More climate change commentary

| December 7, 2009

From Time Magazine:

In Africa, drought continues for the sixth consecutive year, adding terribly to the toll of famine victims. [Two years ago] record rains in parts of the U.S., Pakistan and Japan caused some of the worst flooding in centuries. In Canada’s wheat belt, a particularly chilly and rainy spring has delayed planting and may well bring a disappointingly small harvest. Rainy Britain, on the other hand, has suffered from uncharacteristic dry spells the past few springs. A series of unusually cold winters has gripped the American Far West, while New England and northern Europe have recently experienced the mildest winters within anyone’s recollection.

As they review the bizarre and unpredictable weather pattern of the past several years, a growing number of scientists are beginning to suspect that many seemingly contradictory meteorological fluctuations are actually part of a global climatic upheaval. However widely the weather varies from place to place and time to time, when meteorologists take an average of temperatures around the globe they find that the atmosphere has been growing gradually cooler warmer for the past three decades. The trend shows no indication of reversing. Climatological Cassandras are becoming increasingly apprehensive, for the weather aberrations they are studying may be the harbinger of another ice age global warming.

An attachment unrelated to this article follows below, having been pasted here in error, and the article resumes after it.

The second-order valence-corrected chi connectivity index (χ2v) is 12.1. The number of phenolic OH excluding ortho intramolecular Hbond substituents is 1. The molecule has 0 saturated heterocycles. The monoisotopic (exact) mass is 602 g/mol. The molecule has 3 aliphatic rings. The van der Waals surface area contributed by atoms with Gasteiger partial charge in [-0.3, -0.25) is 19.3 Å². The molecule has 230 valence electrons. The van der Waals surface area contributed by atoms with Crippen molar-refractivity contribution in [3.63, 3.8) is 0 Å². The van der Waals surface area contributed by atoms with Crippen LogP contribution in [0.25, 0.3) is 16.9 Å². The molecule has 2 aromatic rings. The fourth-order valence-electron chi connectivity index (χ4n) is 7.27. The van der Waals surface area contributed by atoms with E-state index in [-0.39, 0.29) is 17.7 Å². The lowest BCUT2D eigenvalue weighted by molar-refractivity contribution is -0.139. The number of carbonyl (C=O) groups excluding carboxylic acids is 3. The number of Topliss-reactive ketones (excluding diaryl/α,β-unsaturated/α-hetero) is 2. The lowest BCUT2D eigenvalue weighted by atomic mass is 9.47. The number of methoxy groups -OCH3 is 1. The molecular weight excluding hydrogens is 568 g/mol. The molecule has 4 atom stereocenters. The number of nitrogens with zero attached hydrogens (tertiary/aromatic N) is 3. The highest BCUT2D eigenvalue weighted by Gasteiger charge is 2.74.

— Monday, Jun. 24, 1974 (editing mine)

Hat tip to Eric Raymond over at Armed and Dangerous.  ..bruce w..

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Category: Climate Change, Climategate

About the Author ()

Webster is Principal and Founder at Bruce F. Webster & Associates, as well as an Adjunct Professor of Computer Science at Brigham Young University. He works with organizations to help them with troubled or failed information technology (IT) projects. He has also worked in several dozen legal cases as a consultant and as a testifying expert, both in the United States and Japan. He can be reached at bwebster@bfwa.com, or you can follow him on Twitter as @bfwebster.

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